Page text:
Because They Care


by Not Sure

26 March 2023


                In 2011, the law firm of Steven J. Baum P.C. threw a Halloween party.  This firm was known as a “foreclosure mill” representing banks and mortgage servicers attempting to foreclose on homeowners and evict them from their homes.  The largest of this type of firm in New York, they represented nearly all the giant mortgage lenders including Citigroup, JPMorgan Chase, Bank of America and Wells Fargo.

                A Baum employee sent a few photographs of this party to a New York Times reporter.  In one photo, Baum’s office was decorated to look like a row of foreclosed houses.  A sign said, “Baum Estates.”

In another photograph, two employees were dressed as homeless people.  One woman was holding a cheap wine bottle up to her mouth, the other was holding a sign that read, “3rd party squatter.  I lost my home and I was never served.”  This expression “I was never served” was mocking a “typical excuse” of a homeowner trying to evade foreclosure proceedings.

                The New York Times published the photographs and that was the end of Steven J. Baum P.C., in a rare example of justice.  The firm had been under investigation by the New York attorney general and were to be slapped with a $2 million fine.  The public outrage over the story included picketing the firm’s office.  The New York AG was pressured to prosecute rather than settle.  Steven J. Baum closed shop in 2012.

                The giant mortgage lenders sailed through, as pirates always do.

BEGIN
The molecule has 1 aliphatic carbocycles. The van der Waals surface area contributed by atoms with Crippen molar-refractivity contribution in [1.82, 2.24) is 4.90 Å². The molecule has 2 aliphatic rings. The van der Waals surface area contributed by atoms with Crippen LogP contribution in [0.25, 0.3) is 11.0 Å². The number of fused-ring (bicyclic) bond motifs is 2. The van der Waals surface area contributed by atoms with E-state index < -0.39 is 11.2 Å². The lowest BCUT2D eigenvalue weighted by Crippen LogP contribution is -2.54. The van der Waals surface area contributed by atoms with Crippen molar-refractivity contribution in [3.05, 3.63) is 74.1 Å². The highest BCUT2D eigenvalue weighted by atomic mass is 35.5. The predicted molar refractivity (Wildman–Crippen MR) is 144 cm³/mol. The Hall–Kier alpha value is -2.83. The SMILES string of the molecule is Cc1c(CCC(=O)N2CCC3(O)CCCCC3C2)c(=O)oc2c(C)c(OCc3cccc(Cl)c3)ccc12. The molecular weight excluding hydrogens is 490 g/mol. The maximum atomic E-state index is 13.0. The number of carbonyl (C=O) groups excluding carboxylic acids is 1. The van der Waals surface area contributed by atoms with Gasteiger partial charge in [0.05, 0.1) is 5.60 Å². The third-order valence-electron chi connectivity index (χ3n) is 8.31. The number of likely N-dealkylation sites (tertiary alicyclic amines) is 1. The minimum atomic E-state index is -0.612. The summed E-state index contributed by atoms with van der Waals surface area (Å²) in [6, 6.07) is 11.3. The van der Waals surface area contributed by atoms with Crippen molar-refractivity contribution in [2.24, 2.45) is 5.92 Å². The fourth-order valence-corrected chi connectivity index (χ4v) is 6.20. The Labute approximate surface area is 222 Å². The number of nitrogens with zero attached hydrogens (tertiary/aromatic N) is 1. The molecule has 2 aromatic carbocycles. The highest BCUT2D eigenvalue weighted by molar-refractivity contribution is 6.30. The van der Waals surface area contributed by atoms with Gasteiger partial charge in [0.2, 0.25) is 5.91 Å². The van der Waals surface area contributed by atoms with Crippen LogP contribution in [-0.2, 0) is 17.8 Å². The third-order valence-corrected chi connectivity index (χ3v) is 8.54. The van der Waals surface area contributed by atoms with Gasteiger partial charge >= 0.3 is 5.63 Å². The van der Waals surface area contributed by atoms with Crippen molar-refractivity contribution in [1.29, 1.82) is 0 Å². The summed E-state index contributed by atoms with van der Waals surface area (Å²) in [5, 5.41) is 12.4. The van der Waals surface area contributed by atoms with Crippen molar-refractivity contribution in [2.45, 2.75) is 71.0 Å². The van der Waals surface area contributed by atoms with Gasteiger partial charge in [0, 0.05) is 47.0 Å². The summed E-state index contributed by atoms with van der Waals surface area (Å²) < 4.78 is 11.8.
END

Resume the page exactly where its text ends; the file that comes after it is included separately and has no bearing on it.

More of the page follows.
Let’s keep an eye on Jamie Dimon, the billionaire Chairman and CEO of JPMorgan Chase.  He appears to be doing all the “right” things.  According to Wiki, “from 2015, which is when the Paris Agreement was adopted, until 2021, JP Morgan Chase provided $317 billion in fossil fuel financing; 33% more than any other bank.”  One wonders how they calculated their financing to come out at 33% more than other banks rather than 32% or 34%.

                It’s not Dimon’s support of the climate change agenda or “Environmental, social, and corporate governance” (ESG), also known as environmental, social, governance, that we need to watch, but his connection to Jeffrey Epstein.  A former JPMorgan high-level executive, James Staley, is an American banker and until 2021 was the CEO of Barclays, an international bank headquartered in London, England.  He resigned amid a probe into his relationship with Jeffrey Epstein.  For thirty-four years, until 2013, he was a banker at JPMorgan.  Private counsel for the government of the Virgin Islands asserts that Epstein’s connection to JP Morgan goes straight to the top and that’s Jamie Dimon.

                The Virgin Islands issued a subpoena to Jamie Dimon earlier this year stating that JPMorgan “facilitated, sustained and concealed” Epstein’s abuse.




                Environmental, social and corporate governance (ESG) is the where the looting pirates will pillage their booty for many years to come.  It’s sustainable.  It’s woke.  It’s virtuous and virtue-signalling.  Why would anyone look too closely at philanthropic fellows and friends of the earth?

                Jerome Powell, the head of the U.S. Federal Reserve has served on the board of The Nature Conservancy.

                Christine Lagarde, former head of the International Monetary Fund and the current head of the European Central Bank is quite keen on all things sustainable.  She has committed the European Central Bank to look into how monetary policy could contribute to address climate change, and